# Sugi-90-15 Kearney

Shared by:
Categories
-
Stats
views:
2
posted:
7/10/2011
language:
English
pages:
12
Document Sample

```							               A Tutorial on the NETFLOW Procedure in SAS/OR!
Trevor D. Kearney
SAS Institute Inc.
Cary, North Carolina

Abstract
Many problems encountered in industry can be formulated and solved as constrained network models. PROC
NETFLOW in SAS/OR software (versions 6.03, 6.04 and 6.06) finds optimal solutions to such models. This
tutorial will cover the following topics:

• network modeling techniques,

• the performance ofPROC NETFLOW,

• new, undocumented or changed options in versions 6.04 and 6.06.

Introduction
Constrained network models can be used to describe a wide variety of real-world applications ranging from
product inventory and distribution problems to financial applications. These models are conceptionally easy
since they are based on network diagrams that represent the problem pictorially. This not only simplifies
problem description but also aids in the interpretation of the solution. These problems can be solved with
PROC NETFLOW in the SAS/OR software product.
A network consists of a collection of nodes and a collection of arcs. The arcs connect nodes and convey
flow of one or more commodities which are supplied at supply nodes and demanded at demand nodes in the
network. Each arc has a cost per unit of flow, a flow capacity and lower flow bound associated with it. An
important concept in network modeling is conservation of flow. Conservation of flow means that the total
flow in arcs directed toward a node, plus the supply at the node, minus the demand at the node, equals the
total flow in arcs directed away from the node.
A network and its associated data can be described in SAS 2 data sets. PROC NETFLOW uses this
description and finds the flow through each arc in the network that minimizes total cost of flow, meets the
demand at demand nodes using the supply at supply nodes, so that the flow through each arc on or between
the arc's lower flow bound and its capacity and satisfies the conservation of flow.

Network Modeling Techniques
There are many problems that can be represented using network models. One class of model is the
production-inventory-distribution problem. The diagram in figure 1 illustrates an eIample. The subscript
on the PROD, INVNTRY, and SALES nodes indicate the time period. Notice that by replicating sections of
the model the notion of time can be included. In this type of model, the nodes may represent a wide variety
of facilities. Several which come to mind are: suppliers, spot markets, importers, farmers, manufacturers,
factories, parts of plant, production lines, waste disposal facilities, workstations, warehouses, coolstores, de-
pots, wholesalers, export markets, ports, rail junctions, airports, road intersections, cities, regions, shops,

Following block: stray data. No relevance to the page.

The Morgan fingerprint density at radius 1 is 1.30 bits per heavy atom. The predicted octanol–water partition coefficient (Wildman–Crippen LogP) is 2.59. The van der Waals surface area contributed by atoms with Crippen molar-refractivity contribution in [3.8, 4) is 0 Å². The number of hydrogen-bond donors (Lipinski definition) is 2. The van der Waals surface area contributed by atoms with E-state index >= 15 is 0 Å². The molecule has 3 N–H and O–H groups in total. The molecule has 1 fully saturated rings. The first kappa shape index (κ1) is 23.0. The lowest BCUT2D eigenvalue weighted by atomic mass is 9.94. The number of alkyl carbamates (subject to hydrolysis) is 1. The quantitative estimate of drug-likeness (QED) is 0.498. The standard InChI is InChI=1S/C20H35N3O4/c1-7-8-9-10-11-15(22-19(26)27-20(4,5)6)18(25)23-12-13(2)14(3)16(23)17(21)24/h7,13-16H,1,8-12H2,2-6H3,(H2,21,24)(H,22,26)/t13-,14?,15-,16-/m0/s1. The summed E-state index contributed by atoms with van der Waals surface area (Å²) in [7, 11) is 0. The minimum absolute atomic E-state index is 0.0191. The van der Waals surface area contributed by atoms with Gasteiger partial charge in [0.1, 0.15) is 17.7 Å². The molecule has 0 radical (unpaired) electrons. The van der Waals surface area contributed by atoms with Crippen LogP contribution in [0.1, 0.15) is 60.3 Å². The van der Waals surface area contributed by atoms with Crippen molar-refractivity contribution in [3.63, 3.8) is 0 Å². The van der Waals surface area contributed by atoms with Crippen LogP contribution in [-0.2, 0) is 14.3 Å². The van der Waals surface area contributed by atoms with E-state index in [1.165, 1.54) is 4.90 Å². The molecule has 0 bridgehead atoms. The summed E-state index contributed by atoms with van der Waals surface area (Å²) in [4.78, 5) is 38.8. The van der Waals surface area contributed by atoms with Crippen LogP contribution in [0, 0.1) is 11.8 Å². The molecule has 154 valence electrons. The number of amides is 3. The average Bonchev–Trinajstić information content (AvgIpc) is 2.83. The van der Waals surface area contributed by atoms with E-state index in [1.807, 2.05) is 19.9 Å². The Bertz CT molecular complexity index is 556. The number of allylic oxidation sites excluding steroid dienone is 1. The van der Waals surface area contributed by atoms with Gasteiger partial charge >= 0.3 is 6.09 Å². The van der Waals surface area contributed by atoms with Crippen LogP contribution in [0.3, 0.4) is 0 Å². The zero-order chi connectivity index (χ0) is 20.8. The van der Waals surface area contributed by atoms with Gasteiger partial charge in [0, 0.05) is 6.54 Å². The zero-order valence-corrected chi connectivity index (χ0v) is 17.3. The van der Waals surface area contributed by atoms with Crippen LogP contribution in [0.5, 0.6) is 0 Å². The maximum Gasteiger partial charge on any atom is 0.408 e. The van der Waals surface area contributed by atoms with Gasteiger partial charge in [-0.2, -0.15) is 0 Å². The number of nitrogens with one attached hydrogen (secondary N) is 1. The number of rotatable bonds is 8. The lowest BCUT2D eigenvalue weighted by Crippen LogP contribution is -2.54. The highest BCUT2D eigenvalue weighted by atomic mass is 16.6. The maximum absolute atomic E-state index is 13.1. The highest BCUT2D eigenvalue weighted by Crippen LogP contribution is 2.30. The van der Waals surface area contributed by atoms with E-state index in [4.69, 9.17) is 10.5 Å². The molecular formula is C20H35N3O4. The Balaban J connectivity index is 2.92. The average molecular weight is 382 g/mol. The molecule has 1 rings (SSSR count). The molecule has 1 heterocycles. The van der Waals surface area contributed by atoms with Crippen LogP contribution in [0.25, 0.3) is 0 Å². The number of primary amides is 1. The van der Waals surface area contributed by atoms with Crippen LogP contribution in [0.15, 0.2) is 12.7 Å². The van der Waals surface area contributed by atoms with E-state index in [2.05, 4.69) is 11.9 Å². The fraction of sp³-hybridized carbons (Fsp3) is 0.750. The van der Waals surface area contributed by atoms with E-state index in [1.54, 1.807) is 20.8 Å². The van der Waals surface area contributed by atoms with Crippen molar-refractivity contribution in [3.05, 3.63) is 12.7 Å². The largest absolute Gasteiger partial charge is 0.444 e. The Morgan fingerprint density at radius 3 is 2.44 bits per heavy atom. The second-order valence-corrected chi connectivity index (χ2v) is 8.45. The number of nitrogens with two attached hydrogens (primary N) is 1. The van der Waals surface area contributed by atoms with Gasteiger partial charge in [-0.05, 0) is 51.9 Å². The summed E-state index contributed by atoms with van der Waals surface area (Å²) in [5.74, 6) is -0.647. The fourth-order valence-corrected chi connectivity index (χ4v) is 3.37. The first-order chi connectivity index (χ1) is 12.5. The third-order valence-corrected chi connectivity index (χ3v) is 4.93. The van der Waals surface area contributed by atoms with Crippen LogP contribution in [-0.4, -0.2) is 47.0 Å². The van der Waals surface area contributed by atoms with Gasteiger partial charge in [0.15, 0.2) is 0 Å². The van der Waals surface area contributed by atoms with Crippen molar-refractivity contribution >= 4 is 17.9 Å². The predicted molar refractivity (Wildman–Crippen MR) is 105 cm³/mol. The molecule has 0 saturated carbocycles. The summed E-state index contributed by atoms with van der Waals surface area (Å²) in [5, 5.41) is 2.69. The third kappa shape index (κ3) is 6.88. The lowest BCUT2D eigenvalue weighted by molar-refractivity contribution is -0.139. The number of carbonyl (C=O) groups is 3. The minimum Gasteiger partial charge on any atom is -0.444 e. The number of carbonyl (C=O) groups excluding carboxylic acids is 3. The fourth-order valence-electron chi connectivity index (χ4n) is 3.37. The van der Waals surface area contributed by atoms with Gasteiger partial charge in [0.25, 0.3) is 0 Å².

customers, consumers. The diversity of this selection demonstrates the richness of potential applications of
this model.
ISASjORis a registered trademark of SAS Institute Inc., Cary, NC. USA.
2SAS is a registered trademark of SAS Institute Inc., Cary, NC, USA.

97
Fig. 1 Production-Inventory-Distribution Example

+--------------+ +------------+                      +--------------+
Prod(n-l)        Prod(n)                             Prod(n+l)
+--------------+ +------------+                      +--------------+

production

+-------+
Stock 1           +--------------+ +------------+          inventory   +--------------+
on   1-        ->1 Invntry(n-l) 1->1 Invntry(n) 1---------->1 Invntry(n+l) 1->
hand    1         +--------------+ +------------+                      +--------------+
+-------+
<------+           <---------------+
backorder

Sales

+--------------+ +------------+                      +--------------+
Sales (n-l)      Sale.(n)                            Sale.(n+l)
+--------------+ +------------+                      +--------------+

Depending upon the interpretation of the nodes, the objectives of the modeling exercise may vary widely.
Some common types of objectives are to:

• Reduce collection or purchase costs of raw materials.

• Reduce inventory holding or backorder costs. Warehouses and other storage facilities sometimes have
capacities and there may be limits on the amount of goods that can be placed on backorder.

• Decide where facilities should be located, what there capacity should be. Network models have been
used to help decide where factories, hospitals, ambulance and fire stations, oil and water wells and
schools should be sited.

• Determine the assignment of resources (machines, production capability, workforce) to tasks, schedules,
classes or files can be a major objective.

• Determine the optimal distribution of goods or services. This usually means minimizing transportation